Question: What do you think is the most effective way for sexually active teens to reduce their risk of pregnancy?
If you answered IUD and implants – also called long-acting reversible contraception (LARC) – your thinking is aligned with the American Academy of Pediatrics. The health organization recently updated its contraception policy and recommended that LARC methods be the first-line approach to birth control among young women aged 15 to 19 years old.
A new study provided participants with accurate information about all of their birth control options, including LARC methods and supplied them with their method of choice at no cost. Of the 1,400 young women who participated, 72 percent chose an IUD or implant. This suggests that young women prefer a method that doesn’t require remembering to do something every day to prevent pregnancy, like taking the pill. With a LARC, women also don’t have to think about birth control just before intercourse, once a month, or even every three months, like they do with some methods.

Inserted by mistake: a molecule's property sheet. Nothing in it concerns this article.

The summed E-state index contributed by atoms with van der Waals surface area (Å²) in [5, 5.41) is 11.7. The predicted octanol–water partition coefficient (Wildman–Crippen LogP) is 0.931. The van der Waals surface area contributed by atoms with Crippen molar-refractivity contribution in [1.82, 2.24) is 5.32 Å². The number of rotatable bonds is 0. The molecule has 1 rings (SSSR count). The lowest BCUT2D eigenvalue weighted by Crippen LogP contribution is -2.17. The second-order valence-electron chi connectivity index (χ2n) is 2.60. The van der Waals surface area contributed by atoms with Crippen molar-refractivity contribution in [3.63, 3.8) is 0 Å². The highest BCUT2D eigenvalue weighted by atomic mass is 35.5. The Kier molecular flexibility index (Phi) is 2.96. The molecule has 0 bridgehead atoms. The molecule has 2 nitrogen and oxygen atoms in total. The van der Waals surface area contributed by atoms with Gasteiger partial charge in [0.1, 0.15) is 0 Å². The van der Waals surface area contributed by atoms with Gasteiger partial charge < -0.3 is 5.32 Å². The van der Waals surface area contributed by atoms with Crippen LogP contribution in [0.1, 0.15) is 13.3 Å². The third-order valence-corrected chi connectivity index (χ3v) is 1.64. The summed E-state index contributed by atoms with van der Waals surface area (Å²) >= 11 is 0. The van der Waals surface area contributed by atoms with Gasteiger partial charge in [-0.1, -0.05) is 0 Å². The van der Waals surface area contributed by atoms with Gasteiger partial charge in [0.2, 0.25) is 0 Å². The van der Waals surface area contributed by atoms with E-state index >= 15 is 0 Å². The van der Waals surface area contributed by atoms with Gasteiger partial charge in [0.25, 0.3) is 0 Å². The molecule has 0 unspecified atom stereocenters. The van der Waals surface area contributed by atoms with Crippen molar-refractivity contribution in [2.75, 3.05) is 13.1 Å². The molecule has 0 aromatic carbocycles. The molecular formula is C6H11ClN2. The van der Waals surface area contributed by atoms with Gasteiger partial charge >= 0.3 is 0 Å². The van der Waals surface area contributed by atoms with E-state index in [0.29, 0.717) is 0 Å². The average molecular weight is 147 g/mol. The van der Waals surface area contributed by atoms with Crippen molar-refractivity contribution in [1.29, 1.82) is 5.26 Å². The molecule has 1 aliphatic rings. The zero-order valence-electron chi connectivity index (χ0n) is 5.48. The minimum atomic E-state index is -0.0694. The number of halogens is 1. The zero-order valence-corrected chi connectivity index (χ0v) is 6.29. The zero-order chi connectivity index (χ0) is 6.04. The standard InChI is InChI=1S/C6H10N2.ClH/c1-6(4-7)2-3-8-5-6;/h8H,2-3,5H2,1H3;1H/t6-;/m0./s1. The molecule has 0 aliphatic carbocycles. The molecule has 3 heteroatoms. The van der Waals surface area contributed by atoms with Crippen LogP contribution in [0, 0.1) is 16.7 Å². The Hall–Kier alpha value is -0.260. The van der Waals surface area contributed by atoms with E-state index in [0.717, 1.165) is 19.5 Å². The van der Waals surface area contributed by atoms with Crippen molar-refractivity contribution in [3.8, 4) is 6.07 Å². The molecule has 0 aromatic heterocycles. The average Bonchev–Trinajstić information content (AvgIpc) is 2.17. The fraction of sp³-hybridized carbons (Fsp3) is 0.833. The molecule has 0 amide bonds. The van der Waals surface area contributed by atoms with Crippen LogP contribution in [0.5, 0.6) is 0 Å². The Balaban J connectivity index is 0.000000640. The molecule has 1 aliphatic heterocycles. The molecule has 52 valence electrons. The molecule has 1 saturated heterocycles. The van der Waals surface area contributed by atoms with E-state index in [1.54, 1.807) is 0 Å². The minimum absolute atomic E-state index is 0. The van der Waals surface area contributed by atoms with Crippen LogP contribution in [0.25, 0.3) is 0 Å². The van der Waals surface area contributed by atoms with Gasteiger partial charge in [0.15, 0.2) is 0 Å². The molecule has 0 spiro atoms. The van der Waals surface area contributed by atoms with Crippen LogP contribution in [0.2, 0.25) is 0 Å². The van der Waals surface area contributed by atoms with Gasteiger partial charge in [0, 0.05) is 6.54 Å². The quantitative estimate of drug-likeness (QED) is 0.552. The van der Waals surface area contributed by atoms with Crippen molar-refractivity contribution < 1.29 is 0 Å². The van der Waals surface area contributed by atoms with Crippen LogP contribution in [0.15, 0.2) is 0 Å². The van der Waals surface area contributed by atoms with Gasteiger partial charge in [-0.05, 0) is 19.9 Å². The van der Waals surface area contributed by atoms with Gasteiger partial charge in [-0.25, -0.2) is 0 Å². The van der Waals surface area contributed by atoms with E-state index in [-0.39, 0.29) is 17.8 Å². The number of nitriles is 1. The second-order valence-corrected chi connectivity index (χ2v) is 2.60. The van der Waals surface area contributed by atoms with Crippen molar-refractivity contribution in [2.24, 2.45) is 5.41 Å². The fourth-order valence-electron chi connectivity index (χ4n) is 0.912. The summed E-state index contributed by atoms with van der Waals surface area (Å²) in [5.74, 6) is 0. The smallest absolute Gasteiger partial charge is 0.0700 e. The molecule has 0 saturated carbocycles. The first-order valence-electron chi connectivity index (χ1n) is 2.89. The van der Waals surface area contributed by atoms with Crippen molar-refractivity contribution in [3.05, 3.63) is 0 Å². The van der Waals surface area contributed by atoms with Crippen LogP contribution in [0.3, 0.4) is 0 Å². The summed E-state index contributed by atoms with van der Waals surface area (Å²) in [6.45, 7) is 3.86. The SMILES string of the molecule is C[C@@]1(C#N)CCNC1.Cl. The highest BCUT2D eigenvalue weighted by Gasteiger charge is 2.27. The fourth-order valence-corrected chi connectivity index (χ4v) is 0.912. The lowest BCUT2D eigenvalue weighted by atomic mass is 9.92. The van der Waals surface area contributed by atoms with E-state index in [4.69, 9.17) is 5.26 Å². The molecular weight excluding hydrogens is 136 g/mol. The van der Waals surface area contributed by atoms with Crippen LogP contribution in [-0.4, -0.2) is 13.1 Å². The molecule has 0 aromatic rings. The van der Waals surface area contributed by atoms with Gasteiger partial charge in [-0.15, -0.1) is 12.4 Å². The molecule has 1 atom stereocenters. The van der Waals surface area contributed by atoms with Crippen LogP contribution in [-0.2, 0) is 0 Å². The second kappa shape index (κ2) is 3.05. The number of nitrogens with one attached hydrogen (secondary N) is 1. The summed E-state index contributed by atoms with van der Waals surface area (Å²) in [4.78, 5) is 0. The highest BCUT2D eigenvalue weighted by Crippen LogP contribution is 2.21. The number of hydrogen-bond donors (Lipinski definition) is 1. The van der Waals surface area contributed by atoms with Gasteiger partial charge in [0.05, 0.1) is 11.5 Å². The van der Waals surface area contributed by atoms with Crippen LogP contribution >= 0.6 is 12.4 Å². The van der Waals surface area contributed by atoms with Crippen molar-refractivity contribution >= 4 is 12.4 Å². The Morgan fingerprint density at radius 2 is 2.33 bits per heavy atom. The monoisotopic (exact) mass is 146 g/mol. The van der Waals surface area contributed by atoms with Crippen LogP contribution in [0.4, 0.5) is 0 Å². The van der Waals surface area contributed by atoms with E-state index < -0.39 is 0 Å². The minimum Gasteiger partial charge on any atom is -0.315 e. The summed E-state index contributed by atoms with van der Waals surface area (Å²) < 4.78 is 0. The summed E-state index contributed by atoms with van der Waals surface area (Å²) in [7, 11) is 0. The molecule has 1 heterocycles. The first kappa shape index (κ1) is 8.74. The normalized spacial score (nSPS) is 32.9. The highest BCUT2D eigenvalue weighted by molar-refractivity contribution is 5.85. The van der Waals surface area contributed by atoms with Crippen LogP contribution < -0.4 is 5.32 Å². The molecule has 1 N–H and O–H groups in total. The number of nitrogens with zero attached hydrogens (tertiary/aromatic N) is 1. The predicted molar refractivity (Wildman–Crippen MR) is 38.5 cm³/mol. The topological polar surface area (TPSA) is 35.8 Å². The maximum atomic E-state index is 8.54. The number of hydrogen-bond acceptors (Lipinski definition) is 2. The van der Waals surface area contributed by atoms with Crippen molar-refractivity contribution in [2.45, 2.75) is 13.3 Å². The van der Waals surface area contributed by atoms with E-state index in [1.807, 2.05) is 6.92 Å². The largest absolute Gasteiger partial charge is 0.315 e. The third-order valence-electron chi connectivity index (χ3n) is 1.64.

The results of the study: Rates of pregnancy, birth, and abortion were much lower than the national rates for sexually active teens. In fact, the rate of unintended pregnancy with LARC methods rivals that of sterilization – less than 1%. The difference is that once a woman discontinues with a LARC method, she is able to become pregnant.
Planned Parenthood offers LARC methods at our health centers for women of all ages. And thanks to the Affordable Care Act, millions more women now have access to no co-pay birth control, including LARC methods.
At Planned Parenthood, we want all people to have the information and resources they need to prevent unintended pregnancy, meet their life goals, and start their families when – and if – the time is right for them.
We applaud the American Academy of Pediatrics for its continued commitment to reducing the rate of teen pregnancy in the United States.